WWII-era pilot Elizabeth Strohfus dies at 96
FAIRBAULT, Minn. — Pioneering Minnesota aviator Elizabeth Strohfus, who piloted military planes across the country during World War II and received two Congressional Gold Medals, has died at age 96, her son said Monday.
Strohfus died Sunday night at a Faribault assisted living center after being placed in hospice care after a fall a few weeks ago, said her son, Art Roberts of Northfield.
Strohfus was one of the last remaining members of Women Airforce Service Pilots, or WASP. She ferried military planes in 1943 and 1944, and helped train air and infantry gunners at Las Vegas Army Airfield.
She was one of 1,074 female pilots to earn silver wings in the WASP. The female pilots flew military aircraft in noncombat roles during wartime to free up male pilots for combat. The women were considered civilians until Congress retroactively granted them veteran status in 1977.
After graduating from high school, Strohfus borrowed $100 from a bank using her bicycle as collateral to join the previously all-male Sky Club. She was a member of the Civil Air Patrol before joining WASP, the Faribault Daily News reported.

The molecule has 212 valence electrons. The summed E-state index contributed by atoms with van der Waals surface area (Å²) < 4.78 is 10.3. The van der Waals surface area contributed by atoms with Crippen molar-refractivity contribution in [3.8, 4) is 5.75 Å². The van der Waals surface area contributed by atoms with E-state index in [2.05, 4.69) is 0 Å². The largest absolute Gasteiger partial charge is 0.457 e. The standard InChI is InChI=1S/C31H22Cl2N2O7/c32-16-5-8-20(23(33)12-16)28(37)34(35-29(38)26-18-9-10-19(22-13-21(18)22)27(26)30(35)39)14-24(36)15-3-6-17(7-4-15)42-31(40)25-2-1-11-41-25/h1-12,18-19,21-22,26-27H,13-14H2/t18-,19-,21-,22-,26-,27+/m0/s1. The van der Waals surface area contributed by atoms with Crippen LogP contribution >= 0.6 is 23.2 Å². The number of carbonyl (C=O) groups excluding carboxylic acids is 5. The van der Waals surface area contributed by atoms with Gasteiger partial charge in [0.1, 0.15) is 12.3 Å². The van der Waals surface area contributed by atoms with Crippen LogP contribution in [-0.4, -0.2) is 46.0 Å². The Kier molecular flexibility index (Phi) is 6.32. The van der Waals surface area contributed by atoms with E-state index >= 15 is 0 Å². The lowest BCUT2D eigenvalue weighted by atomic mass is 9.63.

As a young woman, Strohfus was so intrigued with flying that she spent many afternoons after work at the Faribault airport, thumbing rides from pilots.
Roberts said her mother would say she loved to climb trees as a young girl.
"She would be up there all day, if she could," Roberts said. "She just liked being up high and looking at the world."
After WASP was disbanded in December 1944, Strohfus worked as an aircraft controller in Wyoming before returning to her hometown of Faribault, about 50 miles south of Minneapolis, where she married and raised a family. A member of the Minnesota Aviation Hall of Fame, Strohfus received two Congressional Gold Medals: one for her service as a WASP and the second for her service in the Civil Air Patrol.
U.S. Sen. Amy Klobuchar, D-Minn., said she was saddened to learn of Strohfus' death. In a statement, Klobuchar said Strohfus "served out country admirably," not only during WWII as a WASP but also after the war advocating for her fellow WASPs.
Klobuchar has been calling for allowing WASPs to be buried at Arlington National Cemetery, after the Army recently reversed its policy allowing the women to be interred at Arlington. Strohfus planned to be buried in Minnesota but supported allowing WASPs to be buried at Arlington, her son said.
Funeral arrangements are pending.
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